Assessment and Care Planning Tool used to generate care plan/treatment plan based on patient data input. It can be linked to supportive documentation, POC, and decision-support. Nursing Home/ Home Health
Electronic Prescribing Hand-held or personal computer devices to review drug and formulary coverage and to transmit prescriptions to a printer or to a local pharmacy. E-prescribing can be implemented with or without decision-support and can be linked to assessment and care planning. Nursing Home/ Home Health
Computerized Physician Order Entry (CPOE) with or without e-prescribing A computer application that allows a physician's orders for diagnostic and treatment services to be entered electronically by a prescriber or nurse agent. CPOE can be implemented with or without an electronic medication administration record (e-MAR). Nursing Home/ Home Health
Electronic Health Record (EHR) Real-time patient health information that often includes ability to document care, view and manage results and may include order entry capability, and workflow management along with varying levels of decision-support. Nursing Home/ Home Health
Telehealth/Telemedicine Computerized devices that connect patients and providers via phone lines and enable the delivery of care remotely (for example, some devices allow the patient to take vital statistics that are transmitted to physician computers). These applications can have HL7 interfaces clinical information systems with decision-support. Nursing Home/ Home Health

Our analysis of HIT in PAC/LTC therefore focused on functionalities relevant to the NH and HH settings. Based on TEP input and stakeholder discussions, we have identified a number of HIT applications, tools, and functionalities that are particularly relevant in NH and HH environments. Exhibit 1 provides a brief description of these functionalities.

These applications may be used independently or in combination at varying levels of functionality, based on the unique needs and characteristics of the setting pursuing HIT implementation. There is also functional overlap between some of these tools, applications and functions. While anecdotal reports suggest that some PAC/LTC settings have already implemented POC and medication management tools to improve patient safety and quality of care, there is relatively little quantitative information regarding the actual penetration of these applications in PAC/LTC facilities.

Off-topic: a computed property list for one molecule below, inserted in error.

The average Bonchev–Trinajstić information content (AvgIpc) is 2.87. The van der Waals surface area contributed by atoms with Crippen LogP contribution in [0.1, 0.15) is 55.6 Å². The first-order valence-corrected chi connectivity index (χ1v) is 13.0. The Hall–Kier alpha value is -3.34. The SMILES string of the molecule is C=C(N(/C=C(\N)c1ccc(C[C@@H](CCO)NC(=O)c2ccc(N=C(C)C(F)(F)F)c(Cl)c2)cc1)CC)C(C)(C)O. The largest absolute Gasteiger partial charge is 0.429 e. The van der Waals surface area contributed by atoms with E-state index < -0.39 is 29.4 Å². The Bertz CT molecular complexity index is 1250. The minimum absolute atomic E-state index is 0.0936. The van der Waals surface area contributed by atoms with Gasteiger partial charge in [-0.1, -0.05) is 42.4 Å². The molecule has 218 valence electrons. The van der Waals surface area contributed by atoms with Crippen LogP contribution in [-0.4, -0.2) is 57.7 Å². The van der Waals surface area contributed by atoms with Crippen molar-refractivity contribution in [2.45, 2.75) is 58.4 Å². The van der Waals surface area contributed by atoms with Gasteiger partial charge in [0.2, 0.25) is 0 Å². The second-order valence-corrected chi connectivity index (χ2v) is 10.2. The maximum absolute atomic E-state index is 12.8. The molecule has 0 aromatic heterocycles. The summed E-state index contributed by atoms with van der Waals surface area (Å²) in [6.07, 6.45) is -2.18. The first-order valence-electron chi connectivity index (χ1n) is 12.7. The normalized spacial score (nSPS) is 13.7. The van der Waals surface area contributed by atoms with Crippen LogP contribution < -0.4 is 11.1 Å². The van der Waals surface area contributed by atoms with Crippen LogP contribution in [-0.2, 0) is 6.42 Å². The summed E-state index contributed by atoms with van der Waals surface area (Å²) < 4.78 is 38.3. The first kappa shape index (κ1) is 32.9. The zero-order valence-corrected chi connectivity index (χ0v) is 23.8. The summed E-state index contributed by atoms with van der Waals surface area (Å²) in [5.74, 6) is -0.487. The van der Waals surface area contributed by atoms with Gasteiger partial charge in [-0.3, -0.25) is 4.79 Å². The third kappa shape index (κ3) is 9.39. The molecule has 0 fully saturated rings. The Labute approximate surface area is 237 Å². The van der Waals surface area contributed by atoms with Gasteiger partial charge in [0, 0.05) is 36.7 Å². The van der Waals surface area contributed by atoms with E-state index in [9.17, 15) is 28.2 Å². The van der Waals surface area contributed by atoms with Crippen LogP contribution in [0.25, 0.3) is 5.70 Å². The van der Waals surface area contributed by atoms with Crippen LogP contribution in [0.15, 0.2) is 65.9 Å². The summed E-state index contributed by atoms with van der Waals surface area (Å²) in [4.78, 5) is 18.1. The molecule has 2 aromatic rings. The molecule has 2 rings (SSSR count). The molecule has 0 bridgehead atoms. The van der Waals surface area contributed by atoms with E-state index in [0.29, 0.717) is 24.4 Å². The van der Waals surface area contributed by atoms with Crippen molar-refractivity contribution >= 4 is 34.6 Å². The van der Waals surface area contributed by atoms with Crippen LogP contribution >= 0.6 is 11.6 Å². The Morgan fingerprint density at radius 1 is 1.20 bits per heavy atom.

In addition to stand-alone functionalities, the potential for interoperability across HIT systems holds significant promise for benefits and return on investment (ROI). For this reason, public and private groups have been working to develop standards and standard functionalities to facilitate interoperability (e.g., HL7 efforts to develop standards for an EHR Functional Model and public/private efforts to apply HIT standards to the federally required NH Minimum Data Set).

Costs and Benefits of HIT in PAC/LTC

Although there is a paucity of peer-reviewed literature quantifying the costs associated with HIT acquisition and implementation in a PAC/LTC setting, Booz Allen has used the literature on ambulatory and acute inpatient HIT costs to provide insights on the types of costs that may be incurred with an HIT implementation. Based on the HIT literature, stakeholder discussions and TEP input, we have developed a breakdown of cost categories, including:

  • Selection costs;
  • Acquisition costs (e.g., hardware, software, training); and
  • Recurring costs (e.g., maintenance, upgrades, subscription fees).

These costs are likely to vary based on factors such as facility size, levels of functionality and connectivity, length of implementation, and extent of user training.